‘With something like 15 million people in the UK aged over 50 regularly using the Internet and 95 per cent of UK children no longer attending a Sunday school, the new website provides an ideal platform for the two age groups to learn Bible truths together,’ said Bert. ‘Silver servers will be particularly useful for children to do a regular or occasional lesson encouraged by parents or grandparents.’
The website will be overseen by the couple’s grandson, Steve McDonald, who operates a website design company and has been designing lessons and administering the BES website for some years.
‘All are welcome to our two stands at CRE 2017, to catch the vision,’ added Bert.
• The couple would be delighted for volunteers to help them on the stands at Sandown Park. Contact Bert here.
The best single source of words and music for Sunday worship – that’s how CCLI sum up their popular SongSelect website.
‘We’ve made many improvements in response to customer feedback, with existing users providing very positive comments,’ said CCLI’s Rich Burrough. ‘The new site eschews Flash in favour of the latest HTML5 player, making it fully responsive for mobile devices. HTML5 is compatible with all the latest browsers including Microsoft Edge, Google Chrome and Firefox.’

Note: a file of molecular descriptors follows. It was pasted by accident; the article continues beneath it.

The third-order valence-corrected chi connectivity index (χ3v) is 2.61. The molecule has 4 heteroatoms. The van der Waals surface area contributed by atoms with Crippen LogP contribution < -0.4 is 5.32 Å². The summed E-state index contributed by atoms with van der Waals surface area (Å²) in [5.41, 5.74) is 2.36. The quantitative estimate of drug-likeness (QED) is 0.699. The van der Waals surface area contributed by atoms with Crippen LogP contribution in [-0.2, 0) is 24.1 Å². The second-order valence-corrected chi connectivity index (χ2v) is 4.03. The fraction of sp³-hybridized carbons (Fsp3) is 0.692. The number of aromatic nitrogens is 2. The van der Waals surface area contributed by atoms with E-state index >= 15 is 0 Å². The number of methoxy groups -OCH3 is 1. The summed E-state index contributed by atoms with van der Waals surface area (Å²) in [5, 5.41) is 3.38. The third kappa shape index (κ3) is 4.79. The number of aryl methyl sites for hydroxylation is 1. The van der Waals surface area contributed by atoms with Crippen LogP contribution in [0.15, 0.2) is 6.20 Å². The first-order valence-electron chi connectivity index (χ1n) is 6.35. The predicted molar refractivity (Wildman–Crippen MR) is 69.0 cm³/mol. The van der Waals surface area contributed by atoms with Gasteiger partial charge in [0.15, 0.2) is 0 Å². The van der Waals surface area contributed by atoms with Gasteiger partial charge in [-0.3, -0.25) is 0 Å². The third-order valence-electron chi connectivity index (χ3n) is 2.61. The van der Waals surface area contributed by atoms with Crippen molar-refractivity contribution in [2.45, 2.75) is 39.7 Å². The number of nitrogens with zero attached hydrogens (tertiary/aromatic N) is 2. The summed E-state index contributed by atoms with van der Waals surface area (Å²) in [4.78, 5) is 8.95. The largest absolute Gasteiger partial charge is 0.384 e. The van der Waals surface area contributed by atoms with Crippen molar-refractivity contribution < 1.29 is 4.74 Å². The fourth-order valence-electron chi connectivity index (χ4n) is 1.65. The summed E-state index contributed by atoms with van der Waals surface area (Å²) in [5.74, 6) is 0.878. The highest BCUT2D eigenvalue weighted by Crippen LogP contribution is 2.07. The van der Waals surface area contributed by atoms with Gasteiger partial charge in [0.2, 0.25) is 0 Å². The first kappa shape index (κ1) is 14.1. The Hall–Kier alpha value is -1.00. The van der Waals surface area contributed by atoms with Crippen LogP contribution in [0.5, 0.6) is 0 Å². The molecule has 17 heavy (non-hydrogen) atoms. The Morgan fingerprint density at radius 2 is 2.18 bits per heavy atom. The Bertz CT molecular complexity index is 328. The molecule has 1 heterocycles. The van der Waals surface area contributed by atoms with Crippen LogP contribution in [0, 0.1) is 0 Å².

SongSelect features official song resources for more than 100,000 worship songs and hymns. A subscription site, available to any church which holds a Church Copyright Licence (CCL) for the projection/reproduction of song words, SongSelect packages start from £32 a year. The site now includes thousands of multi-part vocal sheets, in addition to lyrics and chord sheets. All SongSelect subscriptions are church-based and allow unlimited access for as many people as required within the church’s music and projection/ multimedia teams.
In addition, SongSelect seamlessly integrates with a number of leading song planning and projection software packages, including OnSong, MediaShout and ProPresenter.
‘This makes song planning and delivery much easier, whether you’re preparing in advance or responding in the moment,’ added Rich. ‘Come to CRE and see it all for yourself. If you decide it’s for you, you can simply arrange a subscription and link your account to your church.’
CCLI are on Stand S8 at CRE 2017